heart-logo_web.pngDear Dr. Monique,
I have been dating two men (we are all divorced) and neither of them knows about it. None of us wants a full-time commitment but I’m now feeling a bit “dirty” going back and forth. I love the attention and quite frankly feel I deserve it. Is this morally wrong seeing that none of us wants a committed relationship? I’m feeling on the fence.
On the Fence

Dear On the Fence,
Whether your actions are morally wrong may be debatable since neither man wants a full-time commitment.  However the real issue is that you are uncomfortable with the situation and that makes it wrong for you. As such, I would say that honesty is the best policy. You can start by exploring whether they are dating other people as well and then lead into your choice to date other people.  Yes it is possible that this may lead to a change in the relationships. However I suspect your clear conscience will bring you peace of mind.


Dear Dr. Monique,
My gay partner wants us to leave Florida to get married and cohabitate in another state where we can be ourselves and be accepted more easily. That would mean I have to study and re sit for the bar exam and rebuild my law practice all over again. He was recently laid off and wants a fresh start as well. We love each other deeply but at 45 years old it’s a tall order. What to do?
Move for Love

Dear Move for Love,
It is certainly understandable why your partner desires a fresh start but on the other hand your concerns are valid. However tough choices and sacrifices are often a part of long term committed relationships.  Perhaps one compromise is that you plan a reasonable time line for the move.  This time can give you a chance to prepare and hopefully successfully complete the bar exam and allow yourself and your partner time to find new employment. Another compromise is that you could allow him to move first and you could commute until you have secured your job situation in the other state. Whatever you choose, be sure to keep the lines of communication between you and your partner open so that you can both determine the best solution.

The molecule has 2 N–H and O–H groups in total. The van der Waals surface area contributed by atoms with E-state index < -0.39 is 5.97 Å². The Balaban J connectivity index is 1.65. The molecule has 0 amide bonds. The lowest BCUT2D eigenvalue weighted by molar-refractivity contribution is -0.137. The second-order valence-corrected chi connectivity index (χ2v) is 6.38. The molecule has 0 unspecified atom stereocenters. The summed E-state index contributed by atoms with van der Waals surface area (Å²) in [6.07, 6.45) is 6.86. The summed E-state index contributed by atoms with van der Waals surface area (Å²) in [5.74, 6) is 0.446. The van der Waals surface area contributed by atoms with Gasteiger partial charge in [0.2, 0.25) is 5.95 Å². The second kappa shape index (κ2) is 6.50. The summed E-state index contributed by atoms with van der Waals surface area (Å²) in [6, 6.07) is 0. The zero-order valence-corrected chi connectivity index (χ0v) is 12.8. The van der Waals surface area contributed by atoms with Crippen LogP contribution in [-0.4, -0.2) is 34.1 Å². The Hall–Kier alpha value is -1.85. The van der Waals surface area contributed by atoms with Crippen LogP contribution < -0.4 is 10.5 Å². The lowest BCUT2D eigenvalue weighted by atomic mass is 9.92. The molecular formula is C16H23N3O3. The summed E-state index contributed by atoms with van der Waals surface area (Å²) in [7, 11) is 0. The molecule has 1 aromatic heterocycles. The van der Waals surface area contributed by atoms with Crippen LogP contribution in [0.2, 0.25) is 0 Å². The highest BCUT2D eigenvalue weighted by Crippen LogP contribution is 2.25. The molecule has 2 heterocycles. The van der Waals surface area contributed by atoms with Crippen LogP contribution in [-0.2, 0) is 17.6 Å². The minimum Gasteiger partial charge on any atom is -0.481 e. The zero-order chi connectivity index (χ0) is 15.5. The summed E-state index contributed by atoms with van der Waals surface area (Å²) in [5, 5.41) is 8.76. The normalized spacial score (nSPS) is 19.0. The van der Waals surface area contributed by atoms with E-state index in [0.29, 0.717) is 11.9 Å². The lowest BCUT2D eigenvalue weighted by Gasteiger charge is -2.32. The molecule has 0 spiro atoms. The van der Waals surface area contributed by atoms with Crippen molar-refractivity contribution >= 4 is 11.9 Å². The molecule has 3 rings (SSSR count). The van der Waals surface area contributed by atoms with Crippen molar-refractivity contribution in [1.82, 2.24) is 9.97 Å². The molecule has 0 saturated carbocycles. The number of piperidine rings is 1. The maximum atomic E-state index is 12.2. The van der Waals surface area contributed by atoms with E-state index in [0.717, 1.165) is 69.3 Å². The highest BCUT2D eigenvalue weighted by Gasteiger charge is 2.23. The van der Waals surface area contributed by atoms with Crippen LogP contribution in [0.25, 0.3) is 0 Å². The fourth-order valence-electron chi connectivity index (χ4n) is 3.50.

Dear Dr. Monique,
My husband has been incarcerated for the last nine years and is about to be released. During this time, I took care of the home, worked and went to paralegal school while my mother helped with our two young children. I now feel I don’t need my husband and frankly I’m still mad at what he has done to our family. As soon as he’s out I’m ready to tell him to go and make a life of his own but my friends think I’m being a little harsh so soon. It’s been nine years for me. What do you think doctor?
Ready to Go

Dear Ready to Go,
Part of the responsibility in marriage is commitment despite tough circumstances.  An important ingredient in helping couples to honor that commitment is the ability to forgive.  Try to forgive your husband for his mistake and allow him the opportunity to whether if he has learned from it.  This of course does not guarantee that you will want to stay in the marriage but it will give him some support that I am sure he will desperately need at this time.

Dr. Monique is an award-winning graduate of Harvard Medical School, who completed her residency in Obstetrics and Gynecology at Georgetown University Medical Center in Washington DC. She has years of experience in counseling and discussing relationship issues. Ask her your questions at drmonique@sfltimes.com